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Disneyland’s classic ride ‘Jungle Cruise’ turns into film

Disneyland’s classic ride ‘Jungle Cruise’ turns into film

Posted July. 23, 2021 07:32,   

Updated July. 23, 2021 07:32


Disney’s upcoming film “Jungle Cruise” is ready to meet audiences, the title of which is the same as that of a ride that has since 1955 been in operation in Disneyland, California. It is the third Disney film that was inspired by Disneyland’s rides following “Pirates of the Caribbean” in 2003 and “Tomorrow Land” in 2015. The COVID-19 pandemic across the globe caused its premiere to be put back twice. The film is now prepared to be simultaneously released worldwide on July 28.

Dwayne Johnson and Emily Blunt, two main characters of this action adventure story, on Thursday had a virtual press conference with South Korean press members. The story centers around a captain named Frank (Dwayne Johnson) working as a tour guide in Amazon and a brave and freewheeling adventurer named Lily (Emily Blunt) on an exploration to discover a tree with healing power.

Built on July 18, 1955 when Disneyland opened in California, the ride Jungle Cruise has a long history as part of the globally beloved theme park, which is based on founder Walt Disney’s motto that Disneyland is the collection of all the unknown places that have not been traveled. Blunt said that the film, inspired by the famous ride in Disneyland, will come across as a meaningful experience for those who have been on a jungle cruise ride as they may be reminded of their nostalgic memories. She also said, “It’s really been seared into people’s childhood memories. I think that’s what we tried to capture with the spirit of the film,” adding that the film can make audiences feel a sense of nostalgia just as "Romancing the Stone” and “Indiana Jones” – the first generation adventure Hollywood films released in the 1980s.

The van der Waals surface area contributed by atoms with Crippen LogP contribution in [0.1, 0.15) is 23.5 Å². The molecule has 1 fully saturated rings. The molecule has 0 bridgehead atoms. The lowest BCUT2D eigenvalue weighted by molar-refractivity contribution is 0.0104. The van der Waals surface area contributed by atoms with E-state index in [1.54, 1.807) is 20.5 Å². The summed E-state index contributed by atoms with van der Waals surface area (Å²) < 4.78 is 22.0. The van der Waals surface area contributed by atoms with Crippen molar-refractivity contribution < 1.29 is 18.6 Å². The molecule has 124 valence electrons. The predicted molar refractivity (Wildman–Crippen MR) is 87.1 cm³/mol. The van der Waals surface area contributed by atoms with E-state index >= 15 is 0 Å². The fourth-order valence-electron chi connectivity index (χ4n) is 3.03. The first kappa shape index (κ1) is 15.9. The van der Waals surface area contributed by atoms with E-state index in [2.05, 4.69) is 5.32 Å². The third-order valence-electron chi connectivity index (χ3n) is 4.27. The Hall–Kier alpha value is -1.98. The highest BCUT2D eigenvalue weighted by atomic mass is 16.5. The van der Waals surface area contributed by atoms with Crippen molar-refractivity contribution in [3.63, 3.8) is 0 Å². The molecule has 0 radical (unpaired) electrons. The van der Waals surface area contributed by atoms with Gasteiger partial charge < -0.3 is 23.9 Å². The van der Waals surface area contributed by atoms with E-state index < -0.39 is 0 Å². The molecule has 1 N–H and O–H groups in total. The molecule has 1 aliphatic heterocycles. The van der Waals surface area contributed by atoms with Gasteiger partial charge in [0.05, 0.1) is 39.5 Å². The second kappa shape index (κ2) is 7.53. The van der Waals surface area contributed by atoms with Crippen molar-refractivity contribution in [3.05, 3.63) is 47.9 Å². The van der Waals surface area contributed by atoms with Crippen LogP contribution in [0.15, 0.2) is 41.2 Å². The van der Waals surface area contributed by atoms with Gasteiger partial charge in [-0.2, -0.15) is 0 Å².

Frank, played by Johnson, derived from a skipper who serves as a guide for jungle riders at Disneyland. Not only Walt Disney but also famous celebrities once played the role to delight and amuse visitors all the way to the destination with a stellar sense of humor. Johnson, who turns a skipper into Frank, said, “I covered up my body, wore a hat, wore suspenders and didn't have the character rely on my physicality or physical appearance as I have often done in my movies in the past,” adding that he paid a great deal of care to a mysteriously fantastic character considering that the film, set in 1917, unfolds a story about legends and curses.

Jae-Hee Kim jetti@donga.com